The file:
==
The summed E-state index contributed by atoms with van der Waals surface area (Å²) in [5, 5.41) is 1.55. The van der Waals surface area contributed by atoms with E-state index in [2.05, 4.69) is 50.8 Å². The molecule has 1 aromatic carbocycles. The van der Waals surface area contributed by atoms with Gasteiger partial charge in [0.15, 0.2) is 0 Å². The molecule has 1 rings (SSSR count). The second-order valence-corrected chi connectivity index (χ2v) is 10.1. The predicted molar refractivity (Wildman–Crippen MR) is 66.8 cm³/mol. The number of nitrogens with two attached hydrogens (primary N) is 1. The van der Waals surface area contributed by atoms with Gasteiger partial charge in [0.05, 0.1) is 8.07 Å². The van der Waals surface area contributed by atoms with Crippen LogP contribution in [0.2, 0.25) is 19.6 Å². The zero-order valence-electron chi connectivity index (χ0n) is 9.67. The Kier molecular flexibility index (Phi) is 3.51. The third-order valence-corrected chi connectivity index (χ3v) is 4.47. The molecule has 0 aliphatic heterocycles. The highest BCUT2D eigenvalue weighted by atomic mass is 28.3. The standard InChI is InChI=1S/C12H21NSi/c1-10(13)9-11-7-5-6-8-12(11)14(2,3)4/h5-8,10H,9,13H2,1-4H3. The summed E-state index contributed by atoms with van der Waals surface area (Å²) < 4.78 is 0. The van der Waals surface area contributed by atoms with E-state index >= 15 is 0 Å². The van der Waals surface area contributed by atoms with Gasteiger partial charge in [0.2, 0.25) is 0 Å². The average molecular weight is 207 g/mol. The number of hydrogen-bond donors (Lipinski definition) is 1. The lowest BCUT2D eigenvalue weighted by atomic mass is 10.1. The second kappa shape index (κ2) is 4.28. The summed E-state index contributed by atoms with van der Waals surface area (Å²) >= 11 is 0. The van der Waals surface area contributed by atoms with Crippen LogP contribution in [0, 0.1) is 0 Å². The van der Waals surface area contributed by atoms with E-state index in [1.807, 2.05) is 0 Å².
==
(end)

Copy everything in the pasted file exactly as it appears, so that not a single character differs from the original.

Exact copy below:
The summed E-state index contributed by atoms with van der Waals surface area (Å²) in [5, 5.41) is 1.55. The van der Waals surface area contributed by atoms with E-state index in [2.05, 4.69) is 50.8 Å². The molecule has 1 aromatic carbocycles. The van der Waals surface area contributed by atoms with Gasteiger partial charge in [0.15, 0.2) is 0 Å². The molecule has 1 rings (SSSR count). The second-order valence-corrected chi connectivity index (χ2v) is 10.1. The predicted molar refractivity (Wildman–Crippen MR) is 66.8 cm³/mol. The number of nitrogens with two attached hydrogens (primary N) is 1. The van der Waals surface area contributed by atoms with Gasteiger partial charge in [0.05, 0.1) is 8.07 Å². The van der Waals surface area contributed by atoms with Crippen LogP contribution in [0.2, 0.25) is 19.6 Å². The zero-order valence-electron chi connectivity index (χ0n) is 9.67. The Kier molecular flexibility index (Phi) is 3.51. The third-order valence-corrected chi connectivity index (χ3v) is 4.47. The molecule has 0 aliphatic heterocycles. The highest BCUT2D eigenvalue weighted by atomic mass is 28.3. The standard InChI is InChI=1S/C12H21NSi/c1-10(13)9-11-7-5-6-8-12(11)14(2,3)4/h5-8,10H,9,13H2,1-4H3. The summed E-state index contributed by atoms with van der Waals surface area (Å²) < 4.78 is 0. The van der Waals surface area contributed by atoms with E-state index >= 15 is 0 Å². The van der Waals surface area contributed by atoms with Gasteiger partial charge in [0.2, 0.25) is 0 Å². The average molecular weight is 207 g/mol. The number of hydrogen-bond donors (Lipinski definition) is 1. The lowest BCUT2D eigenvalue weighted by atomic mass is 10.1. The second kappa shape index (κ2) is 4.28. The summed E-state index contributed by atoms with van der Waals surface area (Å²) >= 11 is 0. The van der Waals surface area contributed by atoms with Crippen LogP contribution in [0, 0.1) is 0 Å². The van der Waals surface area contributed by atoms with E-state index in [1.807, 2.05) is 0 Å².